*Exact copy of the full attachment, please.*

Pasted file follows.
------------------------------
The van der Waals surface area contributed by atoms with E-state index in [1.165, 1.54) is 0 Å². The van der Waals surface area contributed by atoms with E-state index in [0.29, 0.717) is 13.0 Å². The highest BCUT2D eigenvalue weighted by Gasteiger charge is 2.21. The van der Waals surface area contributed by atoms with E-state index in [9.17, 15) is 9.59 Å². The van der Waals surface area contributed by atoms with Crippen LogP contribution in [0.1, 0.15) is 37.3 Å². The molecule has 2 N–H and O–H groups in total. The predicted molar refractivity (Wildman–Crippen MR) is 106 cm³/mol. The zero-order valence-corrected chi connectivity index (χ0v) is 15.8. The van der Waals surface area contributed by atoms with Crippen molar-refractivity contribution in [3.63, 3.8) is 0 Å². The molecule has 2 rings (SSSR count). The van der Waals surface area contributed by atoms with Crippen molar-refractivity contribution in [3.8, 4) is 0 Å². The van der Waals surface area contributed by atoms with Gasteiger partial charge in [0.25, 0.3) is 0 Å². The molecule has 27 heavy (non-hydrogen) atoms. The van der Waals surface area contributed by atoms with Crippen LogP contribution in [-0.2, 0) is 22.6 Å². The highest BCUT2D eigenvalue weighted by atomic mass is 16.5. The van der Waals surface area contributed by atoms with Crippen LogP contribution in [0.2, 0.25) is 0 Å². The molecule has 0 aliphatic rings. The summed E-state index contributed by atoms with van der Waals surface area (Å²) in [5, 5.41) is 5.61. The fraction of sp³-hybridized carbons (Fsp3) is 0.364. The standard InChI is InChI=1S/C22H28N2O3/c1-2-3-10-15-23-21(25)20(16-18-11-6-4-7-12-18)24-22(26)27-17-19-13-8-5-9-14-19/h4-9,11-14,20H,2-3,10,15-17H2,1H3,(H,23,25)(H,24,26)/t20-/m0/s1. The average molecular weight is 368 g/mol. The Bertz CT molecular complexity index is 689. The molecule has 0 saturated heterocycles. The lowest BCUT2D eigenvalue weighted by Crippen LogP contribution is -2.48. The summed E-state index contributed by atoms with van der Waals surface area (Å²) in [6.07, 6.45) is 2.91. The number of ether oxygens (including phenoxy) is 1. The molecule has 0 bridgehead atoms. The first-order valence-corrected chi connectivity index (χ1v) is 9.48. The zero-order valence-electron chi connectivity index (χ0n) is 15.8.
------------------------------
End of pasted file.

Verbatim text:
The van der Waals surface area contributed by atoms with E-state index in [1.165, 1.54) is 0 Å². The van der Waals surface area contributed by atoms with E-state index in [0.29, 0.717) is 13.0 Å². The highest BCUT2D eigenvalue weighted by Gasteiger charge is 2.21. The van der Waals surface area contributed by atoms with E-state index in [9.17, 15) is 9.59 Å². The van der Waals surface area contributed by atoms with Crippen LogP contribution in [0.1, 0.15) is 37.3 Å². The molecule has 2 N–H and O–H groups in total. The predicted molar refractivity (Wildman–Crippen MR) is 106 cm³/mol. The zero-order valence-corrected chi connectivity index (χ0v) is 15.8. The van der Waals surface area contributed by atoms with Crippen molar-refractivity contribution in [3.63, 3.8) is 0 Å². The molecule has 2 rings (SSSR count). The van der Waals surface area contributed by atoms with Crippen molar-refractivity contribution in [3.8, 4) is 0 Å². The van der Waals surface area contributed by atoms with Gasteiger partial charge in [0.25, 0.3) is 0 Å². The molecule has 27 heavy (non-hydrogen) atoms. The van der Waals surface area contributed by atoms with Crippen LogP contribution in [-0.2, 0) is 22.6 Å². The highest BCUT2D eigenvalue weighted by atomic mass is 16.5. The van der Waals surface area contributed by atoms with Crippen LogP contribution in [0.2, 0.25) is 0 Å². The molecule has 0 aliphatic rings. The summed E-state index contributed by atoms with van der Waals surface area (Å²) in [5, 5.41) is 5.61. The fraction of sp³-hybridized carbons (Fsp3) is 0.364. The standard InChI is InChI=1S/C22H28N2O3/c1-2-3-10-15-23-21(25)20(16-18-11-6-4-7-12-18)24-22(26)27-17-19-13-8-5-9-14-19/h4-9,11-14,20H,2-3,10,15-17H2,1H3,(H,23,25)(H,24,26)/t20-/m0/s1. The average molecular weight is 368 g/mol. The Bertz CT molecular complexity index is 689. The molecule has 0 saturated heterocycles. The lowest BCUT2D eigenvalue weighted by Crippen LogP contribution is -2.48. The summed E-state index contributed by atoms with van der Waals surface area (Å²) in [6.07, 6.45) is 2.91. The number of ether oxygens (including phenoxy) is 1. The molecule has 0 bridgehead atoms. The first-order valence-corrected chi connectivity index (χ1v) is 9.48. The zero-order valence-electron chi connectivity index (χ0n) is 15.8.